“How Can I Help?”

“Those of us who are strong and able in the faith need to step in and lend a hand to those who falter, and not just do what is most convenient for us.  Strength is for service, not status.  Each one of us needs to look after the good of the people around us, asking ourselves, “How can I help?”  Romans 15:1-2 (The Message)

I came across this verse in my devotions yesterday.  In the New King James Version the verse read, “We then who are strong ought to bear with the scruples of the weak, and not to please ourselves.  Let each of us please his neighbor for his good, leading to edification.”

Of course, I’ve read this verse many times before as I’ve studied the book of Romans, but yesterday it really grabbed my attention.  I think it was “scruples” that popped out at me.  It seemed an odd word to be in the Bible, and in fact, the King James uses the word “infirmities.”  At any rate, my curiosity was piqued and I pulled out a few other translations to see how they put it.

These verses were a reminder to me that God commands His people to look around them to see how they can help their neighbors.  From the story of the Good Samaritan, I know that my neighbor is any person God puts in my path.  I need to be watchful for others who need a hand and offer mine.  The needs may be spiritual, emotional, physical, or financial.  God doesn’t expect me to solve everyone’s problems, but He does expect me to offer service to those He brings to my attention.

The popular Bible teacher Bruce Wilkinson (author of The Prayer of Jabez and The Dream Giver) personalizes this question to open doors of opportunity to help others without interferring where he is not wanted.  When he feels the Holy Spirit impressing upon him to offer assistance to someone, he approaches them and simply asks “How may I help you?”  It is direct and to the point.  Often the person’s first reaction is to deny needing his help.  When Bruce persists, they open up and share their problems.  Sometimes God directs Bruce to meet the need immediately by giving the person money; other times God direct Bruce to provide godly counsel; and occasionally Bruce simply prays for the person.  Bruce based his approach on the example of Elisha the prophet in the story of the Widow’s Oil (2 Kings 4:1 – 7).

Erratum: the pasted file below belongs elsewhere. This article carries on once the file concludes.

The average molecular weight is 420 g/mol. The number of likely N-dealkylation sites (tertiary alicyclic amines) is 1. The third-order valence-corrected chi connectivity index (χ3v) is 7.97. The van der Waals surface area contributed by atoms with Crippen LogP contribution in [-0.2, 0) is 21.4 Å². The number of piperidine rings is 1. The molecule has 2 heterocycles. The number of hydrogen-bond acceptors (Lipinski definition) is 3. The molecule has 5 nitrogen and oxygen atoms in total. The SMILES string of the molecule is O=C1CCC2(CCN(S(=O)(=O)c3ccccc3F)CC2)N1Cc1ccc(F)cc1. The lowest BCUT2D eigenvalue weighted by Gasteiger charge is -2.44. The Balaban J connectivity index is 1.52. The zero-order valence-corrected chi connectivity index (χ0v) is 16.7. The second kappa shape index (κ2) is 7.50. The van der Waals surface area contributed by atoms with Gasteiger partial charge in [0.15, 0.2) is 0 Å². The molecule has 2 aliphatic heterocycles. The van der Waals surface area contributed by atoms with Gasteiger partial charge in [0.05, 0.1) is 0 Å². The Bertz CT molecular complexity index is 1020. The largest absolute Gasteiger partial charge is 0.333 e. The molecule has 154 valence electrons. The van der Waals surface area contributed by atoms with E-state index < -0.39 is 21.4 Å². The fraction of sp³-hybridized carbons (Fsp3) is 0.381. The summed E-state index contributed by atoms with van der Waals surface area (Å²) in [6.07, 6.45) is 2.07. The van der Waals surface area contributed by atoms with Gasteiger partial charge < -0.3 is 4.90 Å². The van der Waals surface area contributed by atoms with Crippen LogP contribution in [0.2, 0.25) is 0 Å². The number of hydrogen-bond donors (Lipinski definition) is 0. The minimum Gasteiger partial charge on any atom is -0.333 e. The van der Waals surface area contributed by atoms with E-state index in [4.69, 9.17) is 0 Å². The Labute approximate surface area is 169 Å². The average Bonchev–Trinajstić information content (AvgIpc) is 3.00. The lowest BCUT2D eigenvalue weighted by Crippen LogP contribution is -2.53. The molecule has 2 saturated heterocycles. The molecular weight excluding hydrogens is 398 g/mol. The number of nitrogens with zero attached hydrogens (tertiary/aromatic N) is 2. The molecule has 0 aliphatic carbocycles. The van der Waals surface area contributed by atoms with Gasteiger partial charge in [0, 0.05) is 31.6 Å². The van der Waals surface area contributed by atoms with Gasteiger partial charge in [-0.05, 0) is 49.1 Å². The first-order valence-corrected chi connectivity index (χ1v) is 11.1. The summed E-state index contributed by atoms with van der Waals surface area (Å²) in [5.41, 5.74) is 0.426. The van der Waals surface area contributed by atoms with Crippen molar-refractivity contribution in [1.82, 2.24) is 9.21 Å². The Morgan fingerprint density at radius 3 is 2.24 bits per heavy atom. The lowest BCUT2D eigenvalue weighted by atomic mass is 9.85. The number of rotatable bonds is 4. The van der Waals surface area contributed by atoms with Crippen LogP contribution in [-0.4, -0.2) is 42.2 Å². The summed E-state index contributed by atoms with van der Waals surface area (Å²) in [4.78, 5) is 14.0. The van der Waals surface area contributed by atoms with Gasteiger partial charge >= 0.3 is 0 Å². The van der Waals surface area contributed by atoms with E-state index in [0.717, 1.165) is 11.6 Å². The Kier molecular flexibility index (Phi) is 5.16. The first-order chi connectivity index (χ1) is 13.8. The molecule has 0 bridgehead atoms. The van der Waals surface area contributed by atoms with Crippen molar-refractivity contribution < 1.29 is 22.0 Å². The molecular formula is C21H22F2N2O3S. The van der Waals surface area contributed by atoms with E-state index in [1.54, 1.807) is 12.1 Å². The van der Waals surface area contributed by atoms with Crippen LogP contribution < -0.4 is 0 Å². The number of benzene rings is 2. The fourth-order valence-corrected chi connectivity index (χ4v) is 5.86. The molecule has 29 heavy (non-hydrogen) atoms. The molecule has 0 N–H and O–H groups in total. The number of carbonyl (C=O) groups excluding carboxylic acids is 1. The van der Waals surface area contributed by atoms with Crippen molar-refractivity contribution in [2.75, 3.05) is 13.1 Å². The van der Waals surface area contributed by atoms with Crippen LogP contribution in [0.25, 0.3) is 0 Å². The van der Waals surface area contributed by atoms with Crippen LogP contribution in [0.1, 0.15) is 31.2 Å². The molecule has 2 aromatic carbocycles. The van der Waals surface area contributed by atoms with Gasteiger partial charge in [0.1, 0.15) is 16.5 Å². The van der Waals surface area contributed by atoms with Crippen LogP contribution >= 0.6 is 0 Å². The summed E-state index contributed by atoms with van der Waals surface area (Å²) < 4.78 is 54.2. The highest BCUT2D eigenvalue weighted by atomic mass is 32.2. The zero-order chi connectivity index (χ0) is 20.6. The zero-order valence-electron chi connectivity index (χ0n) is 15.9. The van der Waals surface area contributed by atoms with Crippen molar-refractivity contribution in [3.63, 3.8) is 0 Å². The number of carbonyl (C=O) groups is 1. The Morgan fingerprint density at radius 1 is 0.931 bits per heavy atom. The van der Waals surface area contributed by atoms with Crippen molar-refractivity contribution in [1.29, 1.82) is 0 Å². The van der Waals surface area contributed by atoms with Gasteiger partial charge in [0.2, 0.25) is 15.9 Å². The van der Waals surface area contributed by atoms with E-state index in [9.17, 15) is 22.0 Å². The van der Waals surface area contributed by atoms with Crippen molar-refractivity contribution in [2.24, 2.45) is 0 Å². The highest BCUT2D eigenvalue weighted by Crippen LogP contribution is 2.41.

The key to being of service to others is to be open to the nudge of the Holy Spirit that a person in your vicinity is in need and God is going to use you to help in the situation.   I urge you to pray that your heart will be attuned to the nudging of the Holy Spirit to assist someone in need today.  As you look around, ask “How can I help?”

If  God has directed you through the nudging of the Holy Spirit to recognize and assist to a person in need, please consider sharing your story as a means of encouraging others.

Learning to Accept and Embrace Change

Change is something I rarely seek and often resist, but lately God has been working on me to accept and embrace change.  I’m not speaking about change that arises from boredom or the desire to do something different, but meaningful change.  Changes that leads to a better way of doing things or  spiritual or emotional growth is productive and healthy.  But, it so much easier to stick with what we know than it is to change.

Amidst several staffing changes at our church recently, my pastor said to me, “People see change as bad.  Change isn’t good or bad.  It’s just different.” I don’t think he was saying that because he felt I was resisting the changes that had taken place; however, I do believe the Holy Spirit inspired him to make that comment to me at that time.

I know that he’s right and that the changes that took place were God ordained, but I would have preferred that things had stayed the same.  I liked the people who moved on to other callings and I couldn’t envision our church without them.  While I still miss them, I have accepted that God had a plan and His plan is best.  Those who moved on are ministering in congregations that needed them and new leaders are being developed from members of our congregation. Those particular changes have provided new opportunities for growth in leadership for members of our congregation.  The new leaders have stepped up to the challenge and God is blessing their work.

I think some of my resistance to change has its roots in my childhood.  Growing up as the daughter of a Marine, I attended 6 different elementary school in four different states.  Just as we settled into a new home and a new community, Dad would get orders and we’d be off again.  My sisters and I would have to get accustomed to a new school and make new friends.  I was constantly saying good bye to old friends.  Of course, each move allowed us to meet new people and make new friends.  God used these moves to bring people into our lives that lead our family to Him and helped us grow.  He also used those changes to help me quickly become comfortable in new situations and taught me to reach out to those who are new and make them feel welcome.

I know that changes that God initiates are for His glory and my growth.  I trust that God loves me more than I love myself. The changes He wants for me will help me to become more Christ-like and to draw closer to God.  I want to not only accept those changes but learn to embrace and celebrate them.  My ultimate desire is to honor God in all that I do each day and I can only do that as I allow Him to change me and my circumstances to conform with His will.  I don’t know what changes God has planned for me in the coming months and years, but I fully trust Him and know that those changes are for my ultimate good.

Girls Ministries Honor Celebration